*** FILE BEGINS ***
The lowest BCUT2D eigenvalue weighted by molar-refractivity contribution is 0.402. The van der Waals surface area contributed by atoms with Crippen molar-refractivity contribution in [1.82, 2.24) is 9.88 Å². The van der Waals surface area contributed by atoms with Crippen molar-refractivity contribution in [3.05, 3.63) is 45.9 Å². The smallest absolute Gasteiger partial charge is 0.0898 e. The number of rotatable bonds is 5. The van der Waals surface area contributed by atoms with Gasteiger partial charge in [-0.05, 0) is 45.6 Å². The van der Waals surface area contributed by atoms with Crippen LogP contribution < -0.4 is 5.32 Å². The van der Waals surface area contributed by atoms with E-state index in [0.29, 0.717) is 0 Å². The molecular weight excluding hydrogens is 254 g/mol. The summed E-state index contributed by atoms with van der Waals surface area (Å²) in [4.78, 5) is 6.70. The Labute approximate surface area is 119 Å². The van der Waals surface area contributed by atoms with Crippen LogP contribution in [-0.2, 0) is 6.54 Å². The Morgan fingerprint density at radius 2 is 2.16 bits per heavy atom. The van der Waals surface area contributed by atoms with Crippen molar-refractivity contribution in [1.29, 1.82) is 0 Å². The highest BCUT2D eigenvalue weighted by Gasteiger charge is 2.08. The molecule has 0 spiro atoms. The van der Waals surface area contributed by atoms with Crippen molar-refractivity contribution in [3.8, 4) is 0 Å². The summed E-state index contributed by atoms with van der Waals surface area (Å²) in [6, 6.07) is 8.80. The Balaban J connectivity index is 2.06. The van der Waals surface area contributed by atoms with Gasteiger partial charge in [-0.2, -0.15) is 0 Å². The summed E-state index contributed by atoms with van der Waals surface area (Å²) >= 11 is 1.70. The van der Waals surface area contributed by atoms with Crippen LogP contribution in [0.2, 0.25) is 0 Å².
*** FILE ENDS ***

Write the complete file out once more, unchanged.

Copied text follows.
The lowest BCUT2D eigenvalue weighted by molar-refractivity contribution is 0.402. The van der Waals surface area contributed by atoms with Crippen molar-refractivity contribution in [1.82, 2.24) is 9.88 Å². The van der Waals surface area contributed by atoms with Crippen molar-refractivity contribution in [3.05, 3.63) is 45.9 Å². The smallest absolute Gasteiger partial charge is 0.0898 e. The number of rotatable bonds is 5. The van der Waals surface area contributed by atoms with Gasteiger partial charge in [-0.05, 0) is 45.6 Å². The van der Waals surface area contributed by atoms with Crippen LogP contribution < -0.4 is 5.32 Å². The van der Waals surface area contributed by atoms with E-state index in [0.29, 0.717) is 0 Å². The molecular weight excluding hydrogens is 254 g/mol. The summed E-state index contributed by atoms with van der Waals surface area (Å²) in [4.78, 5) is 6.70. The Labute approximate surface area is 119 Å². The van der Waals surface area contributed by atoms with Crippen LogP contribution in [-0.2, 0) is 6.54 Å². The Morgan fingerprint density at radius 2 is 2.16 bits per heavy atom. The van der Waals surface area contributed by atoms with Crippen molar-refractivity contribution in [1.29, 1.82) is 0 Å². The highest BCUT2D eigenvalue weighted by Gasteiger charge is 2.08. The molecule has 0 spiro atoms. The van der Waals surface area contributed by atoms with Crippen molar-refractivity contribution in [3.8, 4) is 0 Å². The summed E-state index contributed by atoms with van der Waals surface area (Å²) in [6, 6.07) is 8.80. The Balaban J connectivity index is 2.06. The van der Waals surface area contributed by atoms with Gasteiger partial charge in [-0.2, -0.15) is 0 Å². The summed E-state index contributed by atoms with van der Waals surface area (Å²) >= 11 is 1.70. The van der Waals surface area contributed by atoms with Crippen LogP contribution in [0.2, 0.25) is 0 Å².